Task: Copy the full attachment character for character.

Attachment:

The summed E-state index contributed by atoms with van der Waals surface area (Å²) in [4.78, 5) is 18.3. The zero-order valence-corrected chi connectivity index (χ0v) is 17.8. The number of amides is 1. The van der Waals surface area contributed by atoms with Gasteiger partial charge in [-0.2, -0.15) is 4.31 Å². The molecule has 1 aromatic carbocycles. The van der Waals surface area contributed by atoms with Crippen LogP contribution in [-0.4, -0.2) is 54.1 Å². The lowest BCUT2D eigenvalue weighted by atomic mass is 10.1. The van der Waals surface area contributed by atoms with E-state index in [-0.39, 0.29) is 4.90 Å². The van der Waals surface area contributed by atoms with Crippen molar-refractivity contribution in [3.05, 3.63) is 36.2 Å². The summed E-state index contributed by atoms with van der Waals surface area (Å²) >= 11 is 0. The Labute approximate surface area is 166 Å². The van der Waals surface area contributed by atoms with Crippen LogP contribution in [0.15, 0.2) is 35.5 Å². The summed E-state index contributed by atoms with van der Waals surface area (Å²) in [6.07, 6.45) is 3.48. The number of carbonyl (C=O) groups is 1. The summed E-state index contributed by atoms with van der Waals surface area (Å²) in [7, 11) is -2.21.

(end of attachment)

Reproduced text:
The summed E-state index contributed by atoms with van der Waals surface area (Å²) in [4.78, 5) is 18.3. The zero-order valence-corrected chi connectivity index (χ0v) is 17.8. The number of amides is 1. The van der Waals surface area contributed by atoms with Gasteiger partial charge in [-0.2, -0.15) is 4.31 Å². The molecule has 1 aromatic carbocycles. The van der Waals surface area contributed by atoms with Crippen LogP contribution in [-0.4, -0.2) is 54.1 Å². The lowest BCUT2D eigenvalue weighted by atomic mass is 10.1. The van der Waals surface area contributed by atoms with E-state index in [-0.39, 0.29) is 4.90 Å². The van der Waals surface area contributed by atoms with Crippen molar-refractivity contribution in [3.05, 3.63) is 36.2 Å². The summed E-state index contributed by atoms with van der Waals surface area (Å²) >= 11 is 0. The Labute approximate surface area is 166 Å². The van der Waals surface area contributed by atoms with Crippen LogP contribution in [0.15, 0.2) is 35.5 Å². The summed E-state index contributed by atoms with van der Waals surface area (Å²) in [6.07, 6.45) is 3.48. The number of carbonyl (C=O) groups is 1. The summed E-state index contributed by atoms with van der Waals surface area (Å²) in [7, 11) is -2.21.